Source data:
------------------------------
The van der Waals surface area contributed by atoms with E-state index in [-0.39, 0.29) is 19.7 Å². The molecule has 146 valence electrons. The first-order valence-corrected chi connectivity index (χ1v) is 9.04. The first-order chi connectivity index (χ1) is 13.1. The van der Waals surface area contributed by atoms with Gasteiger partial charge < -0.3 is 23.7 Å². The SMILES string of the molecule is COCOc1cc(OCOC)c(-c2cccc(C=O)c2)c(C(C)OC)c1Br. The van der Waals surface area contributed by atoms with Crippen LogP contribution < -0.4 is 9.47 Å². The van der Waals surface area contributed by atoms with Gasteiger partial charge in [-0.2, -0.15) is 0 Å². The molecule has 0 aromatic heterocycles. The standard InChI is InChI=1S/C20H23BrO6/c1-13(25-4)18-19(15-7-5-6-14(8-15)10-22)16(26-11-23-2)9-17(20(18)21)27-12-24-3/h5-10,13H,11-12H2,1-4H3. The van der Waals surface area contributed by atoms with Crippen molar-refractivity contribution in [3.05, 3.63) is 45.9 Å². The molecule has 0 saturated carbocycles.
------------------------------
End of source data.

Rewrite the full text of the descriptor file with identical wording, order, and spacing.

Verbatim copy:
The van der Waals surface area contributed by atoms with E-state index in [-0.39, 0.29) is 19.7 Å². The molecule has 146 valence electrons. The first-order valence-corrected chi connectivity index (χ1v) is 9.04. The first-order chi connectivity index (χ1) is 13.1. The van der Waals surface area contributed by atoms with Gasteiger partial charge < -0.3 is 23.7 Å². The SMILES string of the molecule is COCOc1cc(OCOC)c(-c2cccc(C=O)c2)c(C(C)OC)c1Br. The van der Waals surface area contributed by atoms with Crippen LogP contribution < -0.4 is 9.47 Å². The van der Waals surface area contributed by atoms with Gasteiger partial charge in [-0.2, -0.15) is 0 Å². The molecule has 0 aromatic heterocycles. The standard InChI is InChI=1S/C20H23BrO6/c1-13(25-4)18-19(15-7-5-6-14(8-15)10-22)16(26-11-23-2)9-17(20(18)21)27-12-24-3/h5-10,13H,11-12H2,1-4H3. The van der Waals surface area contributed by atoms with Crippen molar-refractivity contribution in [3.05, 3.63) is 45.9 Å². The molecule has 0 saturated carbocycles.